From the 3rd col we had heard and seen a huge rock fall on the mountain face across the valley – this was on the ridge that forms the border to Italy. Later that afternoon I was having a chat outside the hut with one of the other Brits staying there that night and we were witnessing some huge boulders crashing down. Impressive and scary at the same time. While we were admiring the rock fall others were making use of the pleasant evening sitting on various rocks admiring the views or making use of the occasional network connection to find out what was happening in the world. Graham had spotted a prime location and others soon joined him until it was time for dinner.
The Bremer Hut was the 3rd hut we stayed in and again it was different. Much smaller than the Innsbrucker Hut but in parts quite modern. A lot of the huts had been established around the turn of the 20th century and were then either extended or improved over time.
What was interesting here was they were the only hut on our walk that had catered for people carrying electronic devices and had a charging panel set up. It was bit small though so you still see mobile phones hanging precariously from plugs in various parts of the building, a very common sight in many of the huts. The dining area of this hut as with most of the others was very traditional Tyrolean with would panel, benches and tables. The meal choices usually had a similar affair too being traditional, Tyrolean food which did well to fill a hungry mountaineer’s stomach. When I had set out to book the huts I had requested half board throughout but somehow that message hadn’t made its way through to some of the huts and I think the Bremer hut may have been the first one where we did have half board.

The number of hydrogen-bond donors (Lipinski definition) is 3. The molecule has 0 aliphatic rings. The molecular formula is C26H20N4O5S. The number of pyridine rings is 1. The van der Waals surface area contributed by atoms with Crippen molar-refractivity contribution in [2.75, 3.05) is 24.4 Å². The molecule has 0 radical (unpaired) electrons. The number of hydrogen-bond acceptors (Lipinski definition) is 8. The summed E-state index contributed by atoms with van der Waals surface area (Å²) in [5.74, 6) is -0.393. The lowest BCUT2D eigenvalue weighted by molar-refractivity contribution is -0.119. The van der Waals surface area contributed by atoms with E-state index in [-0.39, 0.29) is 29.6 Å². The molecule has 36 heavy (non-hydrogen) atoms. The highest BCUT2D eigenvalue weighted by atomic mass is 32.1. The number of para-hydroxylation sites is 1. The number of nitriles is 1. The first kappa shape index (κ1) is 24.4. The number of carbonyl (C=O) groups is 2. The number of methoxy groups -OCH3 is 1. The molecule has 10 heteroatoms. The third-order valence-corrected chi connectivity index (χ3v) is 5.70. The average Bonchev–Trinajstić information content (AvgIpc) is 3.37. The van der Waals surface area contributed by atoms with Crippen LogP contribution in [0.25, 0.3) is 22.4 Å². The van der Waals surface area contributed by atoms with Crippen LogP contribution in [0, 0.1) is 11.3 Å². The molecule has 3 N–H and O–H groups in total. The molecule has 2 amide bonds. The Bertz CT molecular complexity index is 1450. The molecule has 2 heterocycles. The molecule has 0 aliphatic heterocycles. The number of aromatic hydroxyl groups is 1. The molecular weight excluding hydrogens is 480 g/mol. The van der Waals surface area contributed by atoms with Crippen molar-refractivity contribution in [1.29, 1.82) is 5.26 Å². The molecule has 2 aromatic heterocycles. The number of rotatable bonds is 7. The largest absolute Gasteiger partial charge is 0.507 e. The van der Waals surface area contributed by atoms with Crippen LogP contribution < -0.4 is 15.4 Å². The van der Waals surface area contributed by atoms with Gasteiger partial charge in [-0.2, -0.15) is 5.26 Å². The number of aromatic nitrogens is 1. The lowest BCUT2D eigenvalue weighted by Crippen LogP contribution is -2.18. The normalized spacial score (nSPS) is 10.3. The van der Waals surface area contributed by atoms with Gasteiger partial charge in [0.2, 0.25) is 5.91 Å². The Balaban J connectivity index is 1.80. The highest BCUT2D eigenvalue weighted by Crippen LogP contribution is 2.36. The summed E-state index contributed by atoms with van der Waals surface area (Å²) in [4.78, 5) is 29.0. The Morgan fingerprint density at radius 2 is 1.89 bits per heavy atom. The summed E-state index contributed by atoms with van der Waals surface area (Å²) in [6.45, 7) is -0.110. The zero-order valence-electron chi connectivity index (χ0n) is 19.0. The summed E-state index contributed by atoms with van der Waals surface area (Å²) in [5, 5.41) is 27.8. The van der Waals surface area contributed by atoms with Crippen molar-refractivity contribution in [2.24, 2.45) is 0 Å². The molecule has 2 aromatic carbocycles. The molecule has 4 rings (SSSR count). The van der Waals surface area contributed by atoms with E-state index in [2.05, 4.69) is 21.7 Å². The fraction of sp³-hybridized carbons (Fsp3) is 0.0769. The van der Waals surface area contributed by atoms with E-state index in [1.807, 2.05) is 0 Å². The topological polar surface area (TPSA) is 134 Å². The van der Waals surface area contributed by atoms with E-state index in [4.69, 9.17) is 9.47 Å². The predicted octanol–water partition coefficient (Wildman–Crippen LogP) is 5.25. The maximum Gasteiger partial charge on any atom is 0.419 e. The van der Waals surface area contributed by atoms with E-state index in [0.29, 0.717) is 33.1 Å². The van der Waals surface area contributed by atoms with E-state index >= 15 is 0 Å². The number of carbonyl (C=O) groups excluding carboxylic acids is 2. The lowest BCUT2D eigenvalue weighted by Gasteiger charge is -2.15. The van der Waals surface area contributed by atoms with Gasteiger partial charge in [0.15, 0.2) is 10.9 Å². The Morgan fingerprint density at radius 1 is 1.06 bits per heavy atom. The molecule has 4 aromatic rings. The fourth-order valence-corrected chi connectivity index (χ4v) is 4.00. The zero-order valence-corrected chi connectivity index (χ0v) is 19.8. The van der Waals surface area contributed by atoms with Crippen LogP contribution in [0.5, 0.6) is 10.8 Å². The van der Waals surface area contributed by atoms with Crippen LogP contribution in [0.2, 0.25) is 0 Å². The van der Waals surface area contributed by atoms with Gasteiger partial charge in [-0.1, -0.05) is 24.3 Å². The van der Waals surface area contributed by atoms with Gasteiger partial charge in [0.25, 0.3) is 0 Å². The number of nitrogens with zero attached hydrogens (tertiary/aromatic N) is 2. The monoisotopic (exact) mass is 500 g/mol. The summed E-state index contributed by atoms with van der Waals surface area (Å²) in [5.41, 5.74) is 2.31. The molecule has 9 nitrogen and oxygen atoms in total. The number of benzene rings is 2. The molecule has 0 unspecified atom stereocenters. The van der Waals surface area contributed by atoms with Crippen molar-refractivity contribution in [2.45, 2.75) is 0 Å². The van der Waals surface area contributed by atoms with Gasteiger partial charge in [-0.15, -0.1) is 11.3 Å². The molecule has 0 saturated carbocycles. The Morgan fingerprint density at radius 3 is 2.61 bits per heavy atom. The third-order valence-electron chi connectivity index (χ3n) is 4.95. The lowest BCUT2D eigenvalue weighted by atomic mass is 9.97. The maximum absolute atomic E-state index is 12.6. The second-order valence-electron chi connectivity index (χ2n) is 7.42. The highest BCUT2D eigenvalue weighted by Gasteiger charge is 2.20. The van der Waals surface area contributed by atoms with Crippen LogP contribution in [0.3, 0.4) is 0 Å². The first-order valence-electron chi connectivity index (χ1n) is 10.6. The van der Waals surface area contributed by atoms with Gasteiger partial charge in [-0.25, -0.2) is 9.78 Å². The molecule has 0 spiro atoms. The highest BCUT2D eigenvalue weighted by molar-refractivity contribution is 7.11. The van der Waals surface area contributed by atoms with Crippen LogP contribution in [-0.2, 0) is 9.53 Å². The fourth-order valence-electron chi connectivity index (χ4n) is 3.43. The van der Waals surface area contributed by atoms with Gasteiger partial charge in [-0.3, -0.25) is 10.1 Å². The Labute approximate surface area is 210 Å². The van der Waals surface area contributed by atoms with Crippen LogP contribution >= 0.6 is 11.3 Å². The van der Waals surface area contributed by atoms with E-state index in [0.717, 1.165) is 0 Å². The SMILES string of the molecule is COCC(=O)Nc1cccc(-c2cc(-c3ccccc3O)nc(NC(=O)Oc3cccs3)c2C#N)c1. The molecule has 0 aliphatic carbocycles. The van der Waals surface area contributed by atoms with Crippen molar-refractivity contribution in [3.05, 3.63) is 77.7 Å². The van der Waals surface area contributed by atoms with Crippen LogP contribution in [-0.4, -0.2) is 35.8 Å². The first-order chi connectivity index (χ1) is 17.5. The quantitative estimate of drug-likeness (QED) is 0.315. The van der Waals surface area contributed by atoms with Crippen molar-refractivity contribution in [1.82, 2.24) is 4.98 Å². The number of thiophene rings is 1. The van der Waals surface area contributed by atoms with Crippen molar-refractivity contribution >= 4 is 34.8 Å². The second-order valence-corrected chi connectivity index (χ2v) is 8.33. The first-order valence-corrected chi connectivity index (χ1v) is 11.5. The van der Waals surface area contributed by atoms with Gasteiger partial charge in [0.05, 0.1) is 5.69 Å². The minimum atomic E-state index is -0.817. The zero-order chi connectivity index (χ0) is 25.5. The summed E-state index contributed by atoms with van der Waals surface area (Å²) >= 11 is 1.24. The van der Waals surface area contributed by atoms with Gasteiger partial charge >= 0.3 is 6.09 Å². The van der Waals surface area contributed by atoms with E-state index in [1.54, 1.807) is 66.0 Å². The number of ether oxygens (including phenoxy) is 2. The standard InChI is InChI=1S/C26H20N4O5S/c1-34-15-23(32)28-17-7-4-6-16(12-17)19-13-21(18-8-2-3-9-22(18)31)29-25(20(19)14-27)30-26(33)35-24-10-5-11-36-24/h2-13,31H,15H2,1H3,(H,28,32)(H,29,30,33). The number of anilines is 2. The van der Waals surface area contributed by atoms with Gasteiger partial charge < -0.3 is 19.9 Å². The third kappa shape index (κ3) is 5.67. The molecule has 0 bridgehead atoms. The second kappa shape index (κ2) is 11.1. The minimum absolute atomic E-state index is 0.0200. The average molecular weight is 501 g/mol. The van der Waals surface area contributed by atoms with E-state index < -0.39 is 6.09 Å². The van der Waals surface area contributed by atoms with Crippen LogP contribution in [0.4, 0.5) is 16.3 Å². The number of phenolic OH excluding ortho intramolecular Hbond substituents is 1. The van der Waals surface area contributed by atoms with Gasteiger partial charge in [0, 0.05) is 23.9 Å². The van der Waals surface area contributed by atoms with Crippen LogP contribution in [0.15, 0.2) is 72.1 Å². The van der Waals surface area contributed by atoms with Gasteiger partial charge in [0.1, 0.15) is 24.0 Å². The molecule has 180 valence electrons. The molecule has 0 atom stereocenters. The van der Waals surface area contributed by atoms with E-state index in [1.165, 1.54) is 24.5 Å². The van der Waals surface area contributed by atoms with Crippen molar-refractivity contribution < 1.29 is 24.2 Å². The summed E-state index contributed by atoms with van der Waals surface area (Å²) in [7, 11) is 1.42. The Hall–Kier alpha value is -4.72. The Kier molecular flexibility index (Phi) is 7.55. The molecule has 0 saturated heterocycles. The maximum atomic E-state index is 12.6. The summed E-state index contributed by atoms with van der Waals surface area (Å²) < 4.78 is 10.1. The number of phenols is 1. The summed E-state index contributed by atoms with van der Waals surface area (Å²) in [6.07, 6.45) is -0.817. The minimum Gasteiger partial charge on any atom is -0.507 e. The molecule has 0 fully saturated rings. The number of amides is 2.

There were various ways of sorting out the payment too from the warden keeping a tab on your purchases until the next morning including overnight stay (at Padasterjoch Haus), to everything being paid at time of purchase (at Innsbrucker Hut) and then you kind of kept a tab of your own purchases via a detailed sheet (at the Bremer Hut). It didn’t change much from these versions except at the last hut were we had to write down what we consumed on a piece of paper ourselves. Give the other guys a bit of practice writing Austrian I suppose.
Dorm room sizes varied a lot with the Bremer Huts being small – or at least the room we were in being small and with only one small window for 16 people it was rather hot. This let for another night for me with not too much sleep. Maybe I could tick that off for my UTMB training.
After a longish day today (7 hours from leaving the Innsbrucker Hut), tomorrow was looking like quite a short day – well the next 3 days were although in some cases there were possible add on.
Our totals for the day were 10.3km and 1000m of ascent.